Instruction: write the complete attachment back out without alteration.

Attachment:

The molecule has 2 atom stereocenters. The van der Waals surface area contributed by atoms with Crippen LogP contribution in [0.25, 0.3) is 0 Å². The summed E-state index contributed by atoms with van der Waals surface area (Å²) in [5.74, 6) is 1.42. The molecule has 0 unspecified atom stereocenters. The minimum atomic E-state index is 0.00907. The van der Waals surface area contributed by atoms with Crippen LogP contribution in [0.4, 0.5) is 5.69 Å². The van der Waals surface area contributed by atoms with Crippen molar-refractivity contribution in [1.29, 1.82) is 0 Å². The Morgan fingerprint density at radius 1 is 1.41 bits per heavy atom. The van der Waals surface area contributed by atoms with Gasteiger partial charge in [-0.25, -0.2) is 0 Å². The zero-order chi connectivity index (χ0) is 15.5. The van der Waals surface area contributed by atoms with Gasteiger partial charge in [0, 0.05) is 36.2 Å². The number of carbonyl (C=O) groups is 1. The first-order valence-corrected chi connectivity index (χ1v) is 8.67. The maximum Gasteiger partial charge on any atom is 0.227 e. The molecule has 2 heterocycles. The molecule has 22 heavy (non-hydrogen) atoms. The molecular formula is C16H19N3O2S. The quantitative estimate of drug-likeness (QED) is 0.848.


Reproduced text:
The molecule has 2 atom stereocenters. The van der Waals surface area contributed by atoms with Crippen LogP contribution in [0.25, 0.3) is 0 Å². The summed E-state index contributed by atoms with van der Waals surface area (Å²) in [5.74, 6) is 1.42. The molecule has 0 unspecified atom stereocenters. The minimum atomic E-state index is 0.00907. The van der Waals surface area contributed by atoms with Crippen LogP contribution in [0.4, 0.5) is 5.69 Å². The van der Waals surface area contributed by atoms with Crippen molar-refractivity contribution in [1.29, 1.82) is 0 Å². The Morgan fingerprint density at radius 1 is 1.41 bits per heavy atom. The van der Waals surface area contributed by atoms with Gasteiger partial charge in [-0.25, -0.2) is 0 Å². The zero-order chi connectivity index (χ0) is 15.5. The van der Waals surface area contributed by atoms with Gasteiger partial charge in [0, 0.05) is 36.2 Å². The number of carbonyl (C=O) groups is 1. The first-order valence-corrected chi connectivity index (χ1v) is 8.67. The maximum Gasteiger partial charge on any atom is 0.227 e. The molecule has 2 heterocycles. The molecule has 22 heavy (non-hydrogen) atoms. The molecular formula is C16H19N3O2S. The quantitative estimate of drug-likeness (QED) is 0.848.